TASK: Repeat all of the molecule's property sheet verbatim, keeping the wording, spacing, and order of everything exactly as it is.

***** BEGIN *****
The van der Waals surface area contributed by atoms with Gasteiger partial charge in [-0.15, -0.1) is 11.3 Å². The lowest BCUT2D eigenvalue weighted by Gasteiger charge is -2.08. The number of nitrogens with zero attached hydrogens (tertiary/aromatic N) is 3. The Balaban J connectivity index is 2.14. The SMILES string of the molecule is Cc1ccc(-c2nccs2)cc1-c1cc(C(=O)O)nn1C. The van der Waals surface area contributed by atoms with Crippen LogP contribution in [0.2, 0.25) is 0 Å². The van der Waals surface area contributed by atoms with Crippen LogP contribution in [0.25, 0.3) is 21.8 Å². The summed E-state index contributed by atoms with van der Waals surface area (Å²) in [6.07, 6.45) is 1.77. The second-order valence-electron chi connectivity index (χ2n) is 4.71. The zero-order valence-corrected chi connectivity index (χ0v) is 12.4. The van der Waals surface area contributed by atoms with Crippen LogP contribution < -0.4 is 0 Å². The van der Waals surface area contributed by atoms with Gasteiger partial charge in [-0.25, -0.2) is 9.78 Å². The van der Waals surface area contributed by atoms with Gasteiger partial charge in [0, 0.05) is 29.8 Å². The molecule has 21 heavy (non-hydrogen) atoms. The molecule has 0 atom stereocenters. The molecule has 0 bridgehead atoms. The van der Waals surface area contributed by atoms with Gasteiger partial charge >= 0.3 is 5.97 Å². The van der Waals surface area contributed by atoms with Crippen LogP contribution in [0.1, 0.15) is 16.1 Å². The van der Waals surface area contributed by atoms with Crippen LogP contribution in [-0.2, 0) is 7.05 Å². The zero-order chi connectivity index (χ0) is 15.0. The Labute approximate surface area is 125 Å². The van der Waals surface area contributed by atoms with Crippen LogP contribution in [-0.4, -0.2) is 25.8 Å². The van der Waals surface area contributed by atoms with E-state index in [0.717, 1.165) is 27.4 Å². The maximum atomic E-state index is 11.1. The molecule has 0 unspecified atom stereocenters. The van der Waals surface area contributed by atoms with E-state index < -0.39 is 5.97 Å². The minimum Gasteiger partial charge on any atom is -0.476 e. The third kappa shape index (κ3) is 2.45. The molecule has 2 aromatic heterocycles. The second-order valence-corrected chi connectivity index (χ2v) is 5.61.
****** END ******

The van der Waals surface area contributed by atoms with Gasteiger partial charge in [-0.15, -0.1) is 11.3 Å². The lowest BCUT2D eigenvalue weighted by Gasteiger charge is -2.08. The number of nitrogens with zero attached hydrogens (tertiary/aromatic N) is 3. The Balaban J connectivity index is 2.14. The SMILES string of the molecule is Cc1ccc(-c2nccs2)cc1-c1cc(C(=O)O)nn1C. The van der Waals surface area contributed by atoms with Crippen LogP contribution in [0.2, 0.25) is 0 Å². The van der Waals surface area contributed by atoms with Crippen LogP contribution in [0.25, 0.3) is 21.8 Å². The summed E-state index contributed by atoms with van der Waals surface area (Å²) in [6.07, 6.45) is 1.77. The second-order valence-electron chi connectivity index (χ2n) is 4.71. The zero-order valence-corrected chi connectivity index (χ0v) is 12.4. The van der Waals surface area contributed by atoms with Crippen LogP contribution < -0.4 is 0 Å². The van der Waals surface area contributed by atoms with Gasteiger partial charge in [-0.25, -0.2) is 9.78 Å². The van der Waals surface area contributed by atoms with Gasteiger partial charge in [0, 0.05) is 29.8 Å². The molecule has 21 heavy (non-hydrogen) atoms. The molecule has 0 atom stereocenters. The molecule has 0 bridgehead atoms. The van der Waals surface area contributed by atoms with Gasteiger partial charge >= 0.3 is 5.97 Å². The van der Waals surface area contributed by atoms with Crippen LogP contribution in [0.1, 0.15) is 16.1 Å². The van der Waals surface area contributed by atoms with Crippen LogP contribution in [-0.2, 0) is 7.05 Å². The zero-order chi connectivity index (χ0) is 15.0. The Labute approximate surface area is 125 Å². The van der Waals surface area contributed by atoms with Crippen LogP contribution in [-0.4, -0.2) is 25.8 Å². The van der Waals surface area contributed by atoms with E-state index in [0.717, 1.165) is 27.4 Å². The maximum atomic E-state index is 11.1. The molecule has 0 unspecified atom stereocenters. The van der Waals surface area contributed by atoms with E-state index < -0.39 is 5.97 Å². The minimum Gasteiger partial charge on any atom is -0.476 e. The third kappa shape index (κ3) is 2.45. The molecule has 2 aromatic heterocycles. The second-order valence-corrected chi connectivity index (χ2v) is 5.61.